WARNING: not for those with weak stomachs.

HELLO! How’s life everyone?

Today, my advisor and seven other students and I took a trip down to Chariton, Iowa to help the Department of Natural Resources (DNR) examine bobcats, otters, foxes, and raccoons. These animals were primarily roadkill that had been given to the DNR for research. When I first showed up and walked into a garage full of dead animals, I worried about what I had signed up for. The smell was horrid.

Once we got started, however, I was SO glad I had decided to come. I learned how to extract teeth to determine the animals’ age, remove the skin, and find the reproductive tracts in the females to determine whether she had been or was currently pregnant. If you’re interested, to extract the teeth you remove the lower jaw, put it in a crock pot of water for an hour, and then the tooth pops right out. To remove the skin, you hang the animal upside-down, and start cutting at the legs. You continue down, cutting and pulling the skin away from the muscle and fat to eventually get a beautiful pelt that the DNR can sell at auction to raise money! To determine if the bobcat is or was pregnant, you look to see if the uterus was scarred from where the fertilized egg had implanted. Many of the females had been pregnant, and one even had a pair of twins inside her! What I found most interesting was to see how the fox was literally all muscle, and the raccoon (because of its diet) had TONS of white fat.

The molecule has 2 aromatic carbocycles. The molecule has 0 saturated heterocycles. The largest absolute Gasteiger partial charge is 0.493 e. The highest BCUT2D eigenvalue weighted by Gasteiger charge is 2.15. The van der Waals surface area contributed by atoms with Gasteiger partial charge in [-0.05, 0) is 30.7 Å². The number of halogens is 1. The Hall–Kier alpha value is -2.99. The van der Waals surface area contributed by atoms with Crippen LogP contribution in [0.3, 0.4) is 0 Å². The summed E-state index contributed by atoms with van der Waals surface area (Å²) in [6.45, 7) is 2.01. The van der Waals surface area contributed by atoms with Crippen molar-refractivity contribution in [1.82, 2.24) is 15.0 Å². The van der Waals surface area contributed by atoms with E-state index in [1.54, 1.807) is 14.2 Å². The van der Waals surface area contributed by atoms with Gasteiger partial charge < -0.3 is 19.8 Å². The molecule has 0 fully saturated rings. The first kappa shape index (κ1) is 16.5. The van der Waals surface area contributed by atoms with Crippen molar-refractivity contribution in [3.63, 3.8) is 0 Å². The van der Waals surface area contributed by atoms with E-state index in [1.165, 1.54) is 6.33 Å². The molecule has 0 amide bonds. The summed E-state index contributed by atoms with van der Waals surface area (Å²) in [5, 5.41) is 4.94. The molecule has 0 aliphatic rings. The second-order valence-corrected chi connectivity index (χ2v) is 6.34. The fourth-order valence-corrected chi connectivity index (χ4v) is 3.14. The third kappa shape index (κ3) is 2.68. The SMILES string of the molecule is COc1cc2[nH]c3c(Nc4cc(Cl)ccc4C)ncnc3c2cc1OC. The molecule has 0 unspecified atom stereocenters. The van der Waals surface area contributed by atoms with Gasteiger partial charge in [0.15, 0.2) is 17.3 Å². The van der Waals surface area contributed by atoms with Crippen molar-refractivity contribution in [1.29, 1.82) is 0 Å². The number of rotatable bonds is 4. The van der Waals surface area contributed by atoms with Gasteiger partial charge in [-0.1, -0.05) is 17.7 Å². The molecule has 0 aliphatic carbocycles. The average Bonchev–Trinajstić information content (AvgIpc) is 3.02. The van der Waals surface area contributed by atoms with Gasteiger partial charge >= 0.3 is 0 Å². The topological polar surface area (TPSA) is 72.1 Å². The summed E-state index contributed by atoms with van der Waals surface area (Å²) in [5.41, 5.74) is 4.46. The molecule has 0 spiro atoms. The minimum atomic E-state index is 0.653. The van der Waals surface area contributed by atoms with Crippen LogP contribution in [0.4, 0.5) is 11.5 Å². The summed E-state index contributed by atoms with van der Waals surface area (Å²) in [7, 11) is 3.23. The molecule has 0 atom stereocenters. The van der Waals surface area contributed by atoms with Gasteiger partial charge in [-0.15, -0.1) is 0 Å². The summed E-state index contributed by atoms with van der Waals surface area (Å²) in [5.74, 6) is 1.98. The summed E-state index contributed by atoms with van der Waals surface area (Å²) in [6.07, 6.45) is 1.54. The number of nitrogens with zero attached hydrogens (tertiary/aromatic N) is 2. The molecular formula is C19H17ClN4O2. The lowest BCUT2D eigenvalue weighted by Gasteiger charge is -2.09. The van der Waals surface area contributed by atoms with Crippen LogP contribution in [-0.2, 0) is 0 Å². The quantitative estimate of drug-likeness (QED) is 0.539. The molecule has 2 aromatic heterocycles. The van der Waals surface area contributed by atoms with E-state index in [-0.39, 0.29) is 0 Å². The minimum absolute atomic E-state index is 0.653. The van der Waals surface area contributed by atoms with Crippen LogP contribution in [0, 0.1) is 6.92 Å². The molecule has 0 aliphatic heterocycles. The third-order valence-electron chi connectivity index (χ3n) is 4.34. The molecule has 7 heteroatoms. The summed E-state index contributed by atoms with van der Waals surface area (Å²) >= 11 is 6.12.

040813 Putnam picture

Here is a picture with the fox before I skinned it (I’ll spare you the after picture). I’m just still in awe that I was able to, as a sophomore, experience something I didn’t imagine myself doing in a million years. Because honestly, you never know when you’ll be stranded in the woods and will need to know how to skin an animal (kidding, mostly). Today reminded me why I wanted to be a Biology major in the first place. Hopefully I can remember this when finals week hits!

– Posted by Savannah

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